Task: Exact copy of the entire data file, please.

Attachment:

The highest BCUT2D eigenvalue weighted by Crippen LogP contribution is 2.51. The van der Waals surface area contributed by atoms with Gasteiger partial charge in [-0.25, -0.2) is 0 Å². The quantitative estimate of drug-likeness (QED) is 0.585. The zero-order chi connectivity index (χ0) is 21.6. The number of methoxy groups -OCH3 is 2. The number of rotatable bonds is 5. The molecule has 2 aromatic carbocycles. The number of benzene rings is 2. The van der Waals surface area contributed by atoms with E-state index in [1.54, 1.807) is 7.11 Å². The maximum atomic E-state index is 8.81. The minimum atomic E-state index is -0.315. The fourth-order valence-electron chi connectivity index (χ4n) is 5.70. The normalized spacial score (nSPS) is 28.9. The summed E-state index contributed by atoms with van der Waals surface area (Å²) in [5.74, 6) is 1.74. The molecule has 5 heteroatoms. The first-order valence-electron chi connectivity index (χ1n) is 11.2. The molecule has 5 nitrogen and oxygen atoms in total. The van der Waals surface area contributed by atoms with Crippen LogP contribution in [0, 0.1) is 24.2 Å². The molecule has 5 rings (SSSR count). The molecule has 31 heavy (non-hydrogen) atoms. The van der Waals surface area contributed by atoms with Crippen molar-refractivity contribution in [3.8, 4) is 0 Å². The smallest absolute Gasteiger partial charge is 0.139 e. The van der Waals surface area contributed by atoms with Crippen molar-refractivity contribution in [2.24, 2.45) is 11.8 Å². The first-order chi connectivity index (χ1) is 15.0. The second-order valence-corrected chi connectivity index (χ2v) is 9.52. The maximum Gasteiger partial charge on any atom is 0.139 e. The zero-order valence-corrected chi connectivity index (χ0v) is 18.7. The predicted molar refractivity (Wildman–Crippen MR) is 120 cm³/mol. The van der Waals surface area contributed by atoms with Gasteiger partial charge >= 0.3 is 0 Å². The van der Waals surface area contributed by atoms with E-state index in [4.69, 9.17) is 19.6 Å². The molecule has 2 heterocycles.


The highest BCUT2D eigenvalue weighted by Crippen LogP contribution is 2.51. The van der Waals surface area contributed by atoms with Gasteiger partial charge in [-0.25, -0.2) is 0 Å². The quantitative estimate of drug-likeness (QED) is 0.585. The zero-order chi connectivity index (χ0) is 21.6. The number of methoxy groups -OCH3 is 2. The number of rotatable bonds is 5. The molecule has 2 aromatic carbocycles. The number of benzene rings is 2. The van der Waals surface area contributed by atoms with E-state index in [1.54, 1.807) is 7.11 Å². The maximum atomic E-state index is 8.81. The minimum atomic E-state index is -0.315. The fourth-order valence-electron chi connectivity index (χ4n) is 5.70. The normalized spacial score (nSPS) is 28.9. The summed E-state index contributed by atoms with van der Waals surface area (Å²) in [5.74, 6) is 1.74. The molecule has 5 heteroatoms. The first-order valence-electron chi connectivity index (χ1n) is 11.2. The molecule has 5 nitrogen and oxygen atoms in total. The van der Waals surface area contributed by atoms with Crippen LogP contribution in [0, 0.1) is 24.2 Å². The molecule has 5 rings (SSSR count). The molecule has 31 heavy (non-hydrogen) atoms. The van der Waals surface area contributed by atoms with Crippen molar-refractivity contribution in [3.8, 4) is 0 Å². The smallest absolute Gasteiger partial charge is 0.139 e. The van der Waals surface area contributed by atoms with Crippen molar-refractivity contribution in [2.24, 2.45) is 11.8 Å². The first-order chi connectivity index (χ1) is 15.0. The second-order valence-corrected chi connectivity index (χ2v) is 9.52. The maximum Gasteiger partial charge on any atom is 0.139 e. The zero-order valence-corrected chi connectivity index (χ0v) is 18.7. The predicted molar refractivity (Wildman–Crippen MR) is 120 cm³/mol. The van der Waals surface area contributed by atoms with Gasteiger partial charge >= 0.3 is 0 Å². The van der Waals surface area contributed by atoms with E-state index in [4.69, 9.17) is 19.6 Å². The molecule has 2 heterocycles.